# Homework Help: Finding the magnetic vector potential

Tags:
1. Jan 7, 2016

### Je m'appelle

I'm supposed to find the magnetic field, the scalar electric potential and magnetic vector potential for the following electromagnetic wave:

$$\vec{E} = E_0 cos (kz - \omega t) \left \{ \hat{x} + \hat{y} \right \}$$

Alright, the magnetic field goes as

$$\vec{B} = \frac{1}{c} \hat{k} \times \vec{E}$$

$$\vec{B} = \frac{E_0}{c} cos (kz - \omega t) \left \{ \hat{z} \times \hat{x} + \hat{z} \times \hat{y} \right \}$$

$$\vec{B} = \frac{E_0}{c} cos (kz - \omega t) \left \{ \hat{y} - \hat{x} \right \}$$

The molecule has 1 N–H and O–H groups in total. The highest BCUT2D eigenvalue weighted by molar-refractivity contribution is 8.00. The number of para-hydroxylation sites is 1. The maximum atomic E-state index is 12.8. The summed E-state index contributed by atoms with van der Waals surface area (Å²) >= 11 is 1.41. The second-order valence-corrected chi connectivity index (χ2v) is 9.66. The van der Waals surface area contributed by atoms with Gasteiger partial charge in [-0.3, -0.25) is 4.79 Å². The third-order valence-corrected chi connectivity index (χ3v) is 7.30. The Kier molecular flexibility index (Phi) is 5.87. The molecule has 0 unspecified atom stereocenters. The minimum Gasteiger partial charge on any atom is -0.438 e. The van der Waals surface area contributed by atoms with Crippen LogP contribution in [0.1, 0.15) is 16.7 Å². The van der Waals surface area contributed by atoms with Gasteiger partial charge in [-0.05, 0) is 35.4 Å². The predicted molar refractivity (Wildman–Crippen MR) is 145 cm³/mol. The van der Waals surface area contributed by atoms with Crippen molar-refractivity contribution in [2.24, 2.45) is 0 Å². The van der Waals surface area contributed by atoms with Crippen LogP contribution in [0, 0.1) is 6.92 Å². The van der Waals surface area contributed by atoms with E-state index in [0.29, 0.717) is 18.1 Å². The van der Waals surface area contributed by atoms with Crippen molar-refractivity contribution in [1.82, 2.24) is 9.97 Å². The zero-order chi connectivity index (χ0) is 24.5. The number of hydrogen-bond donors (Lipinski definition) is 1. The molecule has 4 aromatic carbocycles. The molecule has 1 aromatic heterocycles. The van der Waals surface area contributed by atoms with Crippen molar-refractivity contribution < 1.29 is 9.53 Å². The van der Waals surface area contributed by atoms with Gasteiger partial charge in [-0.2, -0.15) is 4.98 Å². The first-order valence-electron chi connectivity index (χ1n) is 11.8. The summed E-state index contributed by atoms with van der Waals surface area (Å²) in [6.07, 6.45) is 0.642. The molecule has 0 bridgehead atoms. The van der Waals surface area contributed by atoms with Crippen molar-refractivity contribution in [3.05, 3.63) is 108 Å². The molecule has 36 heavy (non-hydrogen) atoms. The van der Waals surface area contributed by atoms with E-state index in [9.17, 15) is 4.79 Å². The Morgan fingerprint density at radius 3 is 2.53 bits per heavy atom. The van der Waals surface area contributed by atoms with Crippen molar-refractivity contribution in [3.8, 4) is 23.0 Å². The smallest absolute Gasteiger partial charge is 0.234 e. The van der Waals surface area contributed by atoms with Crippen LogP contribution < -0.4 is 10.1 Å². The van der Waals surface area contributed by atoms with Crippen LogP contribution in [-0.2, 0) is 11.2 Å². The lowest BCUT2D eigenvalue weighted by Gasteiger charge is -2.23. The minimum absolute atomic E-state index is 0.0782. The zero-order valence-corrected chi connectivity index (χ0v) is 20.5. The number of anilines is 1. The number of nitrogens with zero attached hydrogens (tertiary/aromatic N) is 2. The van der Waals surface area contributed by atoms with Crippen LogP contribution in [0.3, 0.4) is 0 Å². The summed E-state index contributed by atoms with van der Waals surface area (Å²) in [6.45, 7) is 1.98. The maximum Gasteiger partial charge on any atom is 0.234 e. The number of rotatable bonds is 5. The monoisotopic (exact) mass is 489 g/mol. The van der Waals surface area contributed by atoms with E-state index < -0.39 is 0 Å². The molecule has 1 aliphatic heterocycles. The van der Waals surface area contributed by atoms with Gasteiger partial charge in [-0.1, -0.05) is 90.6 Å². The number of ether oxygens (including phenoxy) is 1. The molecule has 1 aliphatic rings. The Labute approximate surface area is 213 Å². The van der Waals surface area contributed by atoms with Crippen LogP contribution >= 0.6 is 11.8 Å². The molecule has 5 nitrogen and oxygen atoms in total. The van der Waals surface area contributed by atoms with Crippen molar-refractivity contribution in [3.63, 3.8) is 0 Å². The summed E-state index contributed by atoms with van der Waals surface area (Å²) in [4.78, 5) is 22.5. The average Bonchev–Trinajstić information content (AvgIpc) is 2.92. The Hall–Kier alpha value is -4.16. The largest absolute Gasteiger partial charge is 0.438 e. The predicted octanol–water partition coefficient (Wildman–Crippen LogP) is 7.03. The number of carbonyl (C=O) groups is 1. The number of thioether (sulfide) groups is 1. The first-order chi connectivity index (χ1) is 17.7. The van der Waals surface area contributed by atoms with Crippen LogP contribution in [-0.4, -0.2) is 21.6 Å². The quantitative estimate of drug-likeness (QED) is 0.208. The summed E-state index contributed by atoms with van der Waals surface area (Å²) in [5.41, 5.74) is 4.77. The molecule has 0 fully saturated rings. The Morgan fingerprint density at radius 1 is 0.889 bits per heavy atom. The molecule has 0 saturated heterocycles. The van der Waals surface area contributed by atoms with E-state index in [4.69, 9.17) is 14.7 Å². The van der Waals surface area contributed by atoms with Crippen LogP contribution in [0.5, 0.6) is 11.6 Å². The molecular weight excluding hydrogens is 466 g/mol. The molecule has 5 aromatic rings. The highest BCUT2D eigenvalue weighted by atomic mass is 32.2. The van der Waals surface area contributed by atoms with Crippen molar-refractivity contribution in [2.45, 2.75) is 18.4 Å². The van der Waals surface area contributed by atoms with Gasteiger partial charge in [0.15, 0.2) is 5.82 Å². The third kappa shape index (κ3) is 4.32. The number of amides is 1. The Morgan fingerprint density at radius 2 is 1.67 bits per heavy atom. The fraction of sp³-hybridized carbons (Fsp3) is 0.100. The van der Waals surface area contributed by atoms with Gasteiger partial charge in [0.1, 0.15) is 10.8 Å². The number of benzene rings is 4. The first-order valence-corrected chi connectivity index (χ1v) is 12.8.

I used $\hat{k} = \hat{z}$ since the wave seems to be traveling through the z-axis.

Now when it comes to the potentials, I'm lost. I know, for once, that I can't directly apply $V = - \int \vec{E} . \vec{d \ell}$ since the electric field is no longer constant.

Any hints?

2. Jan 8, 2016

### blue_leaf77

You need the additional information about the presence of free charge and current density to solve for the potentials.

3. Jan 8, 2016

### vela

Staff Emeritus
These are vacuum solutions of the wave equation, so you can assume $\rho=0$ and $\vec{J}=0$.

A good place to start (and the reason the template you deleted is supposed to be there) is to find the relevant equations which relate the fields to the potentials.

4. Jan 9, 2016

### Brian T

For the line integral $V = - \int \vec{E} . \vec{d \ell}$, you do not need a constant function to do the integral (maybe review some vector calculus?). You also need to consider what gauge you're using since you have time varying fields.